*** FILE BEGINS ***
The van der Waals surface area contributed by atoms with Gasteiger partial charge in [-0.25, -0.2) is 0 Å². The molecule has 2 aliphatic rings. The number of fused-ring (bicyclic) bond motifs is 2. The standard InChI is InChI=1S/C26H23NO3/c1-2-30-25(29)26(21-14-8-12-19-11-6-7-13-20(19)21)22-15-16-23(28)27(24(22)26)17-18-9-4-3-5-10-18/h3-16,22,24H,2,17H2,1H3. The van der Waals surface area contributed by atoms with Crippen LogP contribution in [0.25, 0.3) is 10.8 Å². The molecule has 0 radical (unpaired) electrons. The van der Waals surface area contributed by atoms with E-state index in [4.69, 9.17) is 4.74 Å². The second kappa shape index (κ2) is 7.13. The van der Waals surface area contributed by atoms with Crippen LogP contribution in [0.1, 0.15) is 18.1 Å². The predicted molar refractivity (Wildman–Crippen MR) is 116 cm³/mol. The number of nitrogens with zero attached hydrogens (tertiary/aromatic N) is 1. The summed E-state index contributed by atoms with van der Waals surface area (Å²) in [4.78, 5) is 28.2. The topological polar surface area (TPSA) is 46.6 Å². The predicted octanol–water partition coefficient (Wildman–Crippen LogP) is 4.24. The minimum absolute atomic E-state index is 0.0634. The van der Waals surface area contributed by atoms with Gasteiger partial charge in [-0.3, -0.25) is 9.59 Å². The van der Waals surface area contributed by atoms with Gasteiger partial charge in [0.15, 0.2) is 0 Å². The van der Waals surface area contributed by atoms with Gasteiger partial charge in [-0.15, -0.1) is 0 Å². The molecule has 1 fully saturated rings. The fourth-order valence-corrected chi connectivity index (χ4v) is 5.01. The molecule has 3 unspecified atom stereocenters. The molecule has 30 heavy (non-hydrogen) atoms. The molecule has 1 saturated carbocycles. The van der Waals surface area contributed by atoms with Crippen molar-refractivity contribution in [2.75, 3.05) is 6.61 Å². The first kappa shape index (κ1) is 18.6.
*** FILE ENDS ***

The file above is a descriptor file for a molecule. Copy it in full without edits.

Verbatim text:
The van der Waals surface area contributed by atoms with Gasteiger partial charge in [-0.25, -0.2) is 0 Å². The molecule has 2 aliphatic rings. The number of fused-ring (bicyclic) bond motifs is 2. The standard InChI is InChI=1S/C26H23NO3/c1-2-30-25(29)26(21-14-8-12-19-11-6-7-13-20(19)21)22-15-16-23(28)27(24(22)26)17-18-9-4-3-5-10-18/h3-16,22,24H,2,17H2,1H3. The van der Waals surface area contributed by atoms with Crippen LogP contribution in [0.25, 0.3) is 10.8 Å². The molecule has 0 radical (unpaired) electrons. The van der Waals surface area contributed by atoms with E-state index in [4.69, 9.17) is 4.74 Å². The second kappa shape index (κ2) is 7.13. The van der Waals surface area contributed by atoms with Crippen LogP contribution in [0.1, 0.15) is 18.1 Å². The predicted molar refractivity (Wildman–Crippen MR) is 116 cm³/mol. The number of nitrogens with zero attached hydrogens (tertiary/aromatic N) is 1. The summed E-state index contributed by atoms with van der Waals surface area (Å²) in [4.78, 5) is 28.2. The topological polar surface area (TPSA) is 46.6 Å². The predicted octanol–water partition coefficient (Wildman–Crippen LogP) is 4.24. The minimum absolute atomic E-state index is 0.0634. The van der Waals surface area contributed by atoms with Gasteiger partial charge in [-0.3, -0.25) is 9.59 Å². The van der Waals surface area contributed by atoms with Gasteiger partial charge in [0.15, 0.2) is 0 Å². The van der Waals surface area contributed by atoms with Gasteiger partial charge in [-0.15, -0.1) is 0 Å². The molecule has 1 fully saturated rings. The fourth-order valence-corrected chi connectivity index (χ4v) is 5.01. The molecule has 3 unspecified atom stereocenters. The molecule has 30 heavy (non-hydrogen) atoms. The molecule has 1 saturated carbocycles. The van der Waals surface area contributed by atoms with Crippen molar-refractivity contribution in [2.75, 3.05) is 6.61 Å². The first kappa shape index (κ1) is 18.6.